Photo: courtesy of the author.
The first night I went to the legendary Stonewall Inn in Greenwich Village, I still had hope. It was October 2016 and Donald Trump had not yet been elected. I was there to see Lady Bunny, “the old pig in the wig,” perform her Trans-Jester! comedy show. In a dark room full of LGBTQ folks and allies, I felt right at home, even though I fall distinctly into the latter category.
Though I am straight and married, I find drag queens hugely inspirational because I am a biracial woman.
Cue Lady Bunny, the 54-year-old drag queen and DJ who knew RuPaul in Atlanta before RuPaul was RuPaul. She had more jokes about Tumblr social justice warriors and anonymous bathroom sex than I ever imagined could fill a single show. Truth be told, I was giggling and guffawing almost her entire performance. Yet as funny as Lady Bunny is, she’s also a pointed cultural critic, as many of the best entertainers are.
One segment of her show was all about how the words we use to describe each other’s identities matter a lot less than the love and kindness we show toward others.
As a writer, I firmly believe that words have power, but I have to agree with Lady Bunny: Our actions carry more weight than anything we say, no matter how eloquent or moving our language.
True compassion comes from action. We must strive to get our words right — which involves educating ourselves, apologizing when we’re wrong, and getting it right in the future — but our priority should be making compassion a practice. Paying lip service is not enough.
Even though Lady Bunny was talking about language in the LGBTQ community, her argument applies to the language we use to describe race and ethnicity, as well. I’m not a huge fan of being called “Spanish,” but if the person describing me as such is stocking the food pantry in a low-income Latino neighborhood as they do it, I’ll mind it a lot less. Over time, that person probably will have earned a lot more of my trust and respect than the person who has pristine PC vocabulary, but no history of community engagement.
We biracial women already live an existence full of “in-betweenness.” Of course I’m going to relish the chance to surround myself with people who also struggle with alienation and questioning.
Though Lady Bunny is crass, her vulgarity serves a purpose. Her bluntness doesn’t appear to come from a place of arrogance. It comes from the heart of a fighter and, as a racial minority, I admire and draw strength from her willingness to challenge the status quo. Lady Bunny is confident and audacious because as an LGBTQ Baby Boomer, she has to be. Millennials have not inherited a perfect world from the previous generation, but we have to credit Baby Boomers for making strides in the fight for gay rights, women’s rights, and racial equality. Lady Bunny was part of that effort.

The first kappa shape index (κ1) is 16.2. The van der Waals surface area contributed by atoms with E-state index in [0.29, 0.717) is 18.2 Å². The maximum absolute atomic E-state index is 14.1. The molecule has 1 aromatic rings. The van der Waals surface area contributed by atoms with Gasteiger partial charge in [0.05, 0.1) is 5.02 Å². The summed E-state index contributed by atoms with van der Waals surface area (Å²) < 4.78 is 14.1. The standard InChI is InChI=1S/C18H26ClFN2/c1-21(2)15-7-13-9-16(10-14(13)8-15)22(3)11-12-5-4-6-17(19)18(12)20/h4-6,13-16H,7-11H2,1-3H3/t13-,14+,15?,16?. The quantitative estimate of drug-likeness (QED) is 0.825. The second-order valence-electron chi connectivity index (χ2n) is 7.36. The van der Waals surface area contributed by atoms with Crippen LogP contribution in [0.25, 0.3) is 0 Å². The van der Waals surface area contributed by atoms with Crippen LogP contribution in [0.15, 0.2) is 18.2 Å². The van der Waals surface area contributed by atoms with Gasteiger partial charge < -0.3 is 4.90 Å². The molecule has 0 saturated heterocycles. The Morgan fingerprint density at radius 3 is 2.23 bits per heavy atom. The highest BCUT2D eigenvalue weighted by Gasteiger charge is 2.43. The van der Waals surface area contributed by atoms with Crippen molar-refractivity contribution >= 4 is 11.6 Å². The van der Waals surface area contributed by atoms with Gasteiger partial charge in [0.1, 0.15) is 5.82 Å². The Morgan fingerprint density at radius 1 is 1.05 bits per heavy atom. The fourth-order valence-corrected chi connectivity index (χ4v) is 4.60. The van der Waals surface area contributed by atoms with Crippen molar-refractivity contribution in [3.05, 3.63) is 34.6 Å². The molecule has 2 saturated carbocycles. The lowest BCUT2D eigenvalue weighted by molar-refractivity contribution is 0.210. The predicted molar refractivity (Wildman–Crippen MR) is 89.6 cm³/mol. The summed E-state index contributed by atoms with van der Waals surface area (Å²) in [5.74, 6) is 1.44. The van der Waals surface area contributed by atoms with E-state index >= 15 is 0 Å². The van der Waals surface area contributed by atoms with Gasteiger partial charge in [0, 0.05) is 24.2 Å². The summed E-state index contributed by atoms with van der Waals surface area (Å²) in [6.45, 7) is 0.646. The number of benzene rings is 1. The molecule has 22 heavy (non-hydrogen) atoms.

That night at Stonewall, Lady Bunny reminded me that drag queens both past and present do a lot to create a feeling of belongingness and solidarity for anyone who’s ever felt a little out of place. I may be straight, but I’m also someone who’s straddled racial, ethnic, class, and regional identities my whole life. Drag queens teach outsiders to embrace ourselves and to embrace others. That means doing more than demonstrating tolerance. After enduring an entire election cycle full of Trump’s bigoted rhetoric, all of us need to make the extra effort to actively love and accept people who are different from us.
I understand that a place like Stonewall was not created for my straight little self, any more than a black church was created for my non-black little self. But when I’m welcomed to an inclusive space, I’m happy to accept the invitation and join in the joy.
We biracial women already live an existence full of “in-betweenness.” Of course I’m going to relish the chance to surround myself with people who also struggle with alienation and questioning. If we can laugh in each other’s company, all the better — that’s going to be true more than ever once Trump is in the White House.
Speaking of The Donald, I have to wonder: Will Lady Bunny and other fighters have the same freedom of expression in a country ruled by that orange monstrosity? One of the reasons why Lady Bunny can speak so openly about touchy subjects mentioned in Trans-Jester! is because of the venue. After all, President Obama declared the Stonewall Inn a National Monument. Will Stonewall still be a safe haven for LGBTQ people and other outsiders in Trump’s America?
It doesn’t matter what your racial, religious, or gender identity is — plenty of people are scared of what our country will look like under Trump’s reign. I count myself among them.